■ Nicky Nielsen, lecturer in egyptology, University of Manchester
WHEN the ancient Egyptian priest and landowner Heqanakhte wrote a series of rather acerbic letters to his extended family sometime during the 12th Dynasty (1991-1802BC), he could not have known that he was creating the framework around which the British crime writer Agatha Christie (1890-1976) would, some 4,000 years later, weave one of the world’s first historical crime novels.
Death Comes As The End (1944) is the only one of Christie’s novels not to be set in the 20th century and not to feature any European characters. The death of a priest’s concubine sets off a series of murders within the family and, as in Christie’s more familiar 20th-century whodunnits, the scene is soon littered with bodies. The book is due to be adapted for the screen by the BBC in 2019.
While there are numerous plot parallels in the Heqanakhte Letters (as these papyri would come to be known), the letters themselves provide an unparalleled glimpse into land management and everyday family life in ancient Egypt. In the letters, Heqanakhte provides his children with meticulous calculations of crop yields and instructions for land investments followed by the stern injunction that he would consider any deviation from his instructions akin to theft.
The letters also contain allusions to some disharmony within the family caused by the recent addition of Heqanakhte’s second wife to the household, much like in the novel where the arrival of Imhotep’s concubine Nofret provokes murderous hatred.
The Heqanakhte Letters are trivial in their content but unique in their form: It is very rare for this level of detail concerning the family dynamics to survive the thousands of years that separate us from Middle Kingdom Egyptians. The letters were found in the 1920s by American archaeologists from the Metropolitan Museum of Art while excavating the tomb of the Middle Kingdom vizier Ipi near modern-day Luxor. Translations of the papyri and scholarly investigations followed shortly afterwards, a study that continues to this day.
Christie in Egypt
Christie certainly knew a thing or two about both ancient and modern Egypt. She first visited the country as a young woman in the winter of 1910, staying with her mother Clara for three months at Cairo’s glitzy Gezirah Palace Hotel. The experience had a clear impact on her — her first (unpublished) novel Snow Upon The Desert (1910) was set in Cairo.
Later, she drew further on her experience of life in Egypt and the experience of tourists visiting the country during the first half of the 20th century when writing the short story The Adventure Of The Egyptian Tomb (1923) and, 14 years later, Death On The Nile, which follows the orotund Belgian detective Hercule Poirot as he attempts to solve the (some might argue needlessly complicated) murder of a wealthy heiress honeymooning in the Land of Pharaohs. In other words, peak Christie.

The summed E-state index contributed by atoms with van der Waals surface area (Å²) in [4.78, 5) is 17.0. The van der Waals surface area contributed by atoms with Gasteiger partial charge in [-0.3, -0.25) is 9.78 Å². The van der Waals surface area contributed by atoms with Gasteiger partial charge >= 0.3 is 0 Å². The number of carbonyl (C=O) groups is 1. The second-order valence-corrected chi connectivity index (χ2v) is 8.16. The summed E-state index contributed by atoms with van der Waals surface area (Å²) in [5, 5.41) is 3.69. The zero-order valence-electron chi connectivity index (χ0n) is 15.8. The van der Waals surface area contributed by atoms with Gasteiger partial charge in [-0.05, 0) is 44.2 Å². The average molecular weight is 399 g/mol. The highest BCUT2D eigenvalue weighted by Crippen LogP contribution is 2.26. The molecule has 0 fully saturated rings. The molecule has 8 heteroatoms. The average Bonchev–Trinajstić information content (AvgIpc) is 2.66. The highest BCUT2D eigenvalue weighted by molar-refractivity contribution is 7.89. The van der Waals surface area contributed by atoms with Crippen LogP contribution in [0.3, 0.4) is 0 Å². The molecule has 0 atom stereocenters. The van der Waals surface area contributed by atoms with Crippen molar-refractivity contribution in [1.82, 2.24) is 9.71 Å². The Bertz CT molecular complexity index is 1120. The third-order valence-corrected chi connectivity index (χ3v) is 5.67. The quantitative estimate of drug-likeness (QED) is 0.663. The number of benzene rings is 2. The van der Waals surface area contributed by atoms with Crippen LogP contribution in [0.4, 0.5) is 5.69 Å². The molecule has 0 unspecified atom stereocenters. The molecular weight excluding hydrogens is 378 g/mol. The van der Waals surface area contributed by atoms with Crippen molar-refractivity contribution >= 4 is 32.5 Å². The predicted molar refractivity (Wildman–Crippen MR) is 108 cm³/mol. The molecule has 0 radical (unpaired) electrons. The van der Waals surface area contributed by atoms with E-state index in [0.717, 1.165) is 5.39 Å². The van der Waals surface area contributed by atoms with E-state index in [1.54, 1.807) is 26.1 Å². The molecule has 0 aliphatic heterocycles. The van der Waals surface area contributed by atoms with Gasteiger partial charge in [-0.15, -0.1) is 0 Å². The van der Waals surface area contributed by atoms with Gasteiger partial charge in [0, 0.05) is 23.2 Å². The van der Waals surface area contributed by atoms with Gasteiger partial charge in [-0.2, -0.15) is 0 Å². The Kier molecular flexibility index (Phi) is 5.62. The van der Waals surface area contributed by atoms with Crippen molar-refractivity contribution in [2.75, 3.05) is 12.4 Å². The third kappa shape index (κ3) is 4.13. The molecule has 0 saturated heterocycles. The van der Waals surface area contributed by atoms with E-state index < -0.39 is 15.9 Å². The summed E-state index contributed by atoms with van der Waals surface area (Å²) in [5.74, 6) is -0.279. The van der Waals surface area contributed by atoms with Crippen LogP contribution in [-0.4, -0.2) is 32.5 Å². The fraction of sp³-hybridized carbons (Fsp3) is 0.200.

Christie’s marriage to British archaeologist Max Mallowan in 1930 reinforced her fascination with the ancient Near East and ancient Egypt. The marriage — and the financial success of her novels — provided her with ample opportunity to travel both as a tourist and an archaeologist in the region, experiences that in turn resulted in the autobiographical Come Tell Me How You Live (1946) and inspired further travels for her fictional Belgian detective in Murder In Mesopotamia (1936) and Appointment With Death (1938).
Bringing Egypt to life
However, it was her friendship with the Egyptologist Stephen Glanville, a professor at University College London who served with Mallowan during World War II, that prompted her to explore the possibility of writing a historical whodunnit, moving her narrative from Art Deco drawing rooms to the dusty desert on the Theban West bank. Death Comes As The End was written by Christie during the height of war and, as Christie herself states in the author’s note, ‘the inspiration of both characters and plot was derived’ from the Heqanakhte letters. Glanville served as a historical sounding board and consultant, a role for which he was eminently suited, having written the seminal book Daily Life in Ancient Egypt in 1930.
While the book received praise from critics upon its publication in 1944, it did cause some ructions in Christie’s own family life. Mallowan was not altogether happy that she had collaborated with Glanville. He wrote to Glanville expressing concern about the work, to which Glanville rather pointedly replied: ‘I am not clear whether you are afraid that the book will damage her reputation as a detective story writer, or whether you think that archaeology should not demean itself by masquerading in a novel.’
Death Comes As The End is not among Christie’s most famous works, but it remains a fascinating experiment: a marriage between archaeology, Egyptology and fiction writing, a formula many later authors have dutifully followed. Along with Christie’s other works set in Egypt and the Near East it is also a tangible testament to the enduring fascination Western societies have for these ancient cultures.